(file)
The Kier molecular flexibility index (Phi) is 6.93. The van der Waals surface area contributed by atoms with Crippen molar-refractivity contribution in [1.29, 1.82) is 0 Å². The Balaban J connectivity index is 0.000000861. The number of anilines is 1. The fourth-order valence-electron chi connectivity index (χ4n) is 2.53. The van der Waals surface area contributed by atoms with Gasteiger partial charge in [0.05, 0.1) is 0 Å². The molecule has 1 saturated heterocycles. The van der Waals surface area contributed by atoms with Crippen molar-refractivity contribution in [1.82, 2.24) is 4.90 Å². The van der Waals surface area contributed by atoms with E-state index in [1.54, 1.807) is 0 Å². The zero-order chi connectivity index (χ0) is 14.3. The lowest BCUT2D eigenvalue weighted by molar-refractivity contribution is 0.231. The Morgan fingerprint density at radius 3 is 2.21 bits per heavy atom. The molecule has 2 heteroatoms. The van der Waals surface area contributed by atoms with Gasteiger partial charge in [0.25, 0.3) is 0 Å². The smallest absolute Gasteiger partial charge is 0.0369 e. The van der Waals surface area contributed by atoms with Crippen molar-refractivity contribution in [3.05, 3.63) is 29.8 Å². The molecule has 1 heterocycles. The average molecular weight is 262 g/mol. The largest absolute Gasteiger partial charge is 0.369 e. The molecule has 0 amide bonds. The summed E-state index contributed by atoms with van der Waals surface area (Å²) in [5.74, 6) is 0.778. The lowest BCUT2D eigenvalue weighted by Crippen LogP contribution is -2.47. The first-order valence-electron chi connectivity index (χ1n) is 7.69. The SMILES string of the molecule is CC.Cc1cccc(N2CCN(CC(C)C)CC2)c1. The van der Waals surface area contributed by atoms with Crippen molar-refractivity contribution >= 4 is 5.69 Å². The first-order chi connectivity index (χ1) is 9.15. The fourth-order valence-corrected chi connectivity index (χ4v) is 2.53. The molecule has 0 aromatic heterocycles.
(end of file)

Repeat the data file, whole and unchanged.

The Kier molecular flexibility index (Phi) is 6.93. The van der Waals surface area contributed by atoms with Crippen molar-refractivity contribution in [1.29, 1.82) is 0 Å². The Balaban J connectivity index is 0.000000861. The number of anilines is 1. The fourth-order valence-electron chi connectivity index (χ4n) is 2.53. The van der Waals surface area contributed by atoms with Gasteiger partial charge in [0.05, 0.1) is 0 Å². The molecule has 1 saturated heterocycles. The van der Waals surface area contributed by atoms with Crippen molar-refractivity contribution in [1.82, 2.24) is 4.90 Å². The van der Waals surface area contributed by atoms with E-state index in [1.54, 1.807) is 0 Å². The zero-order chi connectivity index (χ0) is 14.3. The lowest BCUT2D eigenvalue weighted by molar-refractivity contribution is 0.231. The Morgan fingerprint density at radius 3 is 2.21 bits per heavy atom. The molecule has 2 heteroatoms. The van der Waals surface area contributed by atoms with Gasteiger partial charge in [0.25, 0.3) is 0 Å². The smallest absolute Gasteiger partial charge is 0.0369 e. The van der Waals surface area contributed by atoms with Crippen molar-refractivity contribution in [3.05, 3.63) is 29.8 Å². The molecule has 1 heterocycles. The average molecular weight is 262 g/mol. The largest absolute Gasteiger partial charge is 0.369 e. The molecule has 0 amide bonds. The summed E-state index contributed by atoms with van der Waals surface area (Å²) in [5.74, 6) is 0.778. The lowest BCUT2D eigenvalue weighted by Crippen LogP contribution is -2.47. The first-order valence-electron chi connectivity index (χ1n) is 7.69. The SMILES string of the molecule is CC.Cc1cccc(N2CCN(CC(C)C)CC2)c1. The van der Waals surface area contributed by atoms with Crippen molar-refractivity contribution >= 4 is 5.69 Å². The first-order chi connectivity index (χ1) is 9.15. The fourth-order valence-corrected chi connectivity index (χ4v) is 2.53. The molecule has 0 aromatic heterocycles.